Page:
It's still a work-in-progress but shows the possibilities for machine learning in the age of fake news.
Image: Screengrab, YouTube
Tired of seeing his friends and family sharing questionable content on his Facebook feed, data scientist Zach Estela decided to take action. He built a tool that scans a website’s most recent 100 posts and analyzes it to determine whether it’s fake news, heavily biased, or a legit news source.
“I see my friends post, sometimes, complete garbage or articles recommended to me that are complete garbage,” Estela told me over the phone.
As fake new purveyors have become more ubiquitous, they’ve also gotten more sophisticated. It’s sometimes hard to tell if a news source is a small local paper, a Russian-backed propaganda forum, or a semi-accurate hype blog that only reports the facts when they align with its agenda. While companies like Google and Facebook have tried to come up with ways to flag shady content, a lot of stuff can still fall through the cracks, especially when we rely on human judgement. Using artificial intelligence and computer learning could be the key to helping us separate fact from fiction going forward.
To build his tool—areyoufakenews.com—Estela pulled data from two separate open-source projects that rate websites on a litany of different data points, from how right-or-left leaning the content is, to whether it espouses hateful points of view such as homophobia or sexism.
OpenSources.co is a project led by a research team at Merrimack College, and Media Bias Fact Check uses a detailed methodology to categorize each site. Both projects are also open source, allowing the public to play a role in the accuracy, kind of like how Wikipedia maintains a generally accurate record.
After pulling the data from these two sources, Estela trained a neural network to recognize patterns based on all the examples in the database and their respective tags. So it would look for similarities between sites labelled “fake news,” or “extremely left wing,” and began to learn the patterns associated in subject matter, language, and patterns of speech. Once it had enough examples, the model was able to look at previously unseen sites and make a judgement call on a number of categories. Here is part of the results for Alex Jones’s InfoWars site, for example:
Estela told me his tool’s results shouldn’t be considered the final verdict on any site, he likened it more to asking a trusted friend who you consider relatively objective for their opinion. David Carroll, an associate professor and the director of the design and technology program at Parsons, agreed.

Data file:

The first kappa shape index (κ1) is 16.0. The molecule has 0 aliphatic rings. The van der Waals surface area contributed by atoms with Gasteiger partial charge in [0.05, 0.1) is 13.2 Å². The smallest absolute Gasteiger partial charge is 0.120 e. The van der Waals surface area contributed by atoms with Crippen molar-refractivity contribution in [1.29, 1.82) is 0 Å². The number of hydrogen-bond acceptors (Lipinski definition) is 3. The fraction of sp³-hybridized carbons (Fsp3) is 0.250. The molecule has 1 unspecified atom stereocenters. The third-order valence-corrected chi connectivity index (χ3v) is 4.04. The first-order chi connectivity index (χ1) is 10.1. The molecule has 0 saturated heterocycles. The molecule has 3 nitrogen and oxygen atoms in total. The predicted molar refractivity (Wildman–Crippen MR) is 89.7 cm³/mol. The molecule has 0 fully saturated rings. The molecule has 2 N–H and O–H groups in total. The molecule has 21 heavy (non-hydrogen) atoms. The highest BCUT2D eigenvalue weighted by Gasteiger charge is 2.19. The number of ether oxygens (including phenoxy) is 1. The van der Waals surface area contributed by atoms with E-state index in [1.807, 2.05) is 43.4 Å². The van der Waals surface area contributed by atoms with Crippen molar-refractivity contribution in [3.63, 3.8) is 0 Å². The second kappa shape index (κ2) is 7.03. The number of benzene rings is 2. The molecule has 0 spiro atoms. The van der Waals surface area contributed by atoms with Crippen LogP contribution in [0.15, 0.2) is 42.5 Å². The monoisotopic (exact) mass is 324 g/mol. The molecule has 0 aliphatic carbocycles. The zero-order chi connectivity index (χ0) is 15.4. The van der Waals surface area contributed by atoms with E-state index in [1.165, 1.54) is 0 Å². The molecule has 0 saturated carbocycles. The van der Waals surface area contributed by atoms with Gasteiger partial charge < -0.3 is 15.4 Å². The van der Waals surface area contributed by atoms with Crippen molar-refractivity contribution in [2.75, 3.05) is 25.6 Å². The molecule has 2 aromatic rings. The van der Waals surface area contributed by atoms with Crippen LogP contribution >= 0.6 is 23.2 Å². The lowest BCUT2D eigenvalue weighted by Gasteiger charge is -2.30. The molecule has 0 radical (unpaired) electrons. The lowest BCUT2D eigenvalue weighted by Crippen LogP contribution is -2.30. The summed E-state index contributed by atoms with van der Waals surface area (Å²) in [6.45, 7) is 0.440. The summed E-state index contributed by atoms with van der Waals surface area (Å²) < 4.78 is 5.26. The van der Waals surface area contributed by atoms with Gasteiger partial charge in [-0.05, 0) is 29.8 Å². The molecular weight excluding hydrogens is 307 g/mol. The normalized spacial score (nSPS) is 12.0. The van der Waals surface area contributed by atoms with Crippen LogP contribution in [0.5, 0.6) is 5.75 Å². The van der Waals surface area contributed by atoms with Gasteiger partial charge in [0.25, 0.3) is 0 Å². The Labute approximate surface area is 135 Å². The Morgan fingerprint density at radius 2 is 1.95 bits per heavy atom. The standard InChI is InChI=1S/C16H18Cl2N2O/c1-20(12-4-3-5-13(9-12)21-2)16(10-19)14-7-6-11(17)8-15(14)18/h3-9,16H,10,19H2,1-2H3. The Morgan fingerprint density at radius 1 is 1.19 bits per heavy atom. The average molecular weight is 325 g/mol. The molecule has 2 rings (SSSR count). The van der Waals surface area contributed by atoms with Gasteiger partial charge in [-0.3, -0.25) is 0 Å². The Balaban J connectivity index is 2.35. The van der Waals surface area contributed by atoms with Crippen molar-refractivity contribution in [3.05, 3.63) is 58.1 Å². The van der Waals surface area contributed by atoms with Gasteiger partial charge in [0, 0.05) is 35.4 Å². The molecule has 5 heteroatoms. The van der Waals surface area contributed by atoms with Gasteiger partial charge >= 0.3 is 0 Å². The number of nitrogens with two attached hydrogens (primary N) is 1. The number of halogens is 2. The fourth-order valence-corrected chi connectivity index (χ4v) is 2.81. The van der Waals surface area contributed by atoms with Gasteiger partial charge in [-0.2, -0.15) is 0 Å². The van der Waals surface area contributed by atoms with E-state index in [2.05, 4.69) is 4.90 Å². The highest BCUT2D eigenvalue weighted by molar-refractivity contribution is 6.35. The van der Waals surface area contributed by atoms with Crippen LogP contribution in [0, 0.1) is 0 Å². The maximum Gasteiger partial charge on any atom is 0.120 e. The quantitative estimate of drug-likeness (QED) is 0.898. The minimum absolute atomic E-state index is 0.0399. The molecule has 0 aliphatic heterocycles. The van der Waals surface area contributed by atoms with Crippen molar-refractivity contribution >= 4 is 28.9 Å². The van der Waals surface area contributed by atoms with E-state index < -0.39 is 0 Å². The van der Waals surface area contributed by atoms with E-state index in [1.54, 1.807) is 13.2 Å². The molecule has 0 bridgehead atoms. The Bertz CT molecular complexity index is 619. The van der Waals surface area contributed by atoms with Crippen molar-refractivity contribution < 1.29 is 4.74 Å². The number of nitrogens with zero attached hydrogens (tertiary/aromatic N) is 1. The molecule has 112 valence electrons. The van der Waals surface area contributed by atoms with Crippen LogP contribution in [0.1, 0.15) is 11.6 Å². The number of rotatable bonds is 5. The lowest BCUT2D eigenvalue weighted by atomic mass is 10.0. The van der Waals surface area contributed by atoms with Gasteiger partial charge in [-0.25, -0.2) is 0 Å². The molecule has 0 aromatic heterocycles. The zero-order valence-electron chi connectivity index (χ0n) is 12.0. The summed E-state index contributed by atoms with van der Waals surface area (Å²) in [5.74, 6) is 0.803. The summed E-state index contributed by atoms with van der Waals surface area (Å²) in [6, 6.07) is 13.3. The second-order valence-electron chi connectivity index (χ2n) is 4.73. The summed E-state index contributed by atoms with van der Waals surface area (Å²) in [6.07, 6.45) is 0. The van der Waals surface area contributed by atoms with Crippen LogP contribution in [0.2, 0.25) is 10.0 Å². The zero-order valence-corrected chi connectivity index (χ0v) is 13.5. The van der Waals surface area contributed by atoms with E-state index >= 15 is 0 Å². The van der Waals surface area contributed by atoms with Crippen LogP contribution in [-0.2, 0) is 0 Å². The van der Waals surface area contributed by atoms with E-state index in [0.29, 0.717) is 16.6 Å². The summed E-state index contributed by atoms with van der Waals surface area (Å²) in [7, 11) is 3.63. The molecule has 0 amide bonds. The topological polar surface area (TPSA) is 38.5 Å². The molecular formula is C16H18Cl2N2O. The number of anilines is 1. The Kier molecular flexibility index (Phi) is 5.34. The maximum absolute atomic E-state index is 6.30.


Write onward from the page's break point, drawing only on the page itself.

“Several sites I tested I found to be represented fairly accurately, but others didn't meet my expectations.” Carroll told me via email. “For example, it didn't classify sputniknews.com as propaganda, but given that the US government required the company to register with the Foreign Agents Registration Act, you might expect the site to be measured accordingly by the analytics.”
Carroll said the project is “very rough,” but added that it has “some promise at establishing a rubric to assess sites based on comparable criteria and signals. The fact that the code is open source means that the analytics can be somewhat scrutinized by critics and researchers.”
Though it’s not perfect, it’s attempting to set up a useable metric for recognizing patterns and raising potential red flags for news consumers who don’t want to be duped. Of course, some of the categories will matter more or less to you depending on your worldview, which is why Estela made an effort to display all the results without judgement.
“It’s kind of tricky, right?” Estela said. “At some point you have to translate human subjectivity, such as political bias, into something that can be mathematically modelled by a computer. Then you have to translate it back into the human realm, and all with the intention of not introducing any new bias.”
Similar computer learning models have been introduced already, including a text-analysis tool that detects fake news, browser extensions that flag sites previously identified as fake, and a private service for advertisers that makes sure their ads appear on legit sites. But this is one of the first examples of an easy to use, audience-focused tool that lets readers take back a sense of control. It’s a bit like what fact-checking sites such as Snopes did in the early days of the internet, when email chain scams (remember Bonsai Kittens?) were the trolls’ mode du jour and verifying information was harder than it is now.
Maybe, as more of these resources crop up, researchers share tools and codes, and users can cross-check across many platforms, we’ll finally start seeing a bit less propaganda shared in our social media feeds. At least we don’t get those email scams any more.
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